There are at least four options for the team now that Bruschi has decided to sit out the 2005 season to recover from a stroke. The most likely is that he will be put on the physically unable to perform list, a designation that would allow him to collect his salary and even come back after Week 6 if he changes his mind.
Owner Robert Kraft has expressed a willingness to pay Bruschi, one of the team's captains, the $850,000 he is due in salary regardless of what happens. But under the NFL's collective bargaining agreement, it's not as simple as that.
If the Patriots put Bruschi on the non-football injury or illness list, his contract stops running. They can't pay him -- even if they want to -- until he returns.
Same with the reserve-retired list, though it has the advantage of allowing him to return merely by getting permission from the league. On reserve-retired, though, Bruschi couldn't practice or train with the team.
Bruschi would be paid if he goes on injured reserve, but he would have to sit out the entire season with no option to return if his condition improves. He could attend meetings and train under the club's supervision.
"He can do everything the team is doing, he just can't come back and play this year," said Carl Francis, a spokesman for the NFL Players Association. "Once you go on I.R., you can't come back."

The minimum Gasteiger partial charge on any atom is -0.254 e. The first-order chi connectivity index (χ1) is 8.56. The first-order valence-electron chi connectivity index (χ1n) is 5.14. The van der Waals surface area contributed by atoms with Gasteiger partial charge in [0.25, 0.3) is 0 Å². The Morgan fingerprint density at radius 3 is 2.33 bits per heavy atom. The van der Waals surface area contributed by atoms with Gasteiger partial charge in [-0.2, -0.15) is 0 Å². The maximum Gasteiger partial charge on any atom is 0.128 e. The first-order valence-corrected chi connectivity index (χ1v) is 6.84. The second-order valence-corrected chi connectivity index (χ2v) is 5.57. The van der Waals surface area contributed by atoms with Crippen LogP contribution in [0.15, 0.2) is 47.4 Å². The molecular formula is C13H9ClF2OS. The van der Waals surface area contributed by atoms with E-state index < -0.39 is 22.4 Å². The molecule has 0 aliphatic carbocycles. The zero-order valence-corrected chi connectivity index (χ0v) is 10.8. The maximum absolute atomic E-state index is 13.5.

For Bruschi to go on the physically unable to perform list, the move has to be made before the season. Players who go on P.U.P during the season have to have a football-related injury.
Bruschi's stroke is thought to have been caused by a small hole in his heart that has reportedly been surgically repaired. He checked into the hospital on Feb. 16, 10 days after New England beat the Philadelphia Eagles 24-21 in the Super Bowl and three days after he played in the Pro Bowl.
A defensive lineman at Arizona, Bruschi was converted to linebacker by the Patriots and he developed a knack for making big plays. He was second on the team in tackles with 122 last season. In his career, he has 753 tackles, 25 sacks, 11 interceptions and 17 forced fumbles in 136 games.
Since the stroke, he been largely silent about his status and had not indicated whether he would return. But with training camp approaching, he was forced to make a decision.
"Football to me, it's something I love and it's something I'll always want to do," the Patriots linebacker said during a party to hand out the Super Bowl rings at Kraft's house last month. "But I've got to think about my wife and my sons and just make sure things are right."
The Patriots prepared for Bruschi's absence by signing several linebackers in the offseason, including Monty Beisel and Chad Brown. New England has 17 linebackers on its 85-player roster heading into training camp, which starts July 28.
Copyright 2005 by The Associated Press
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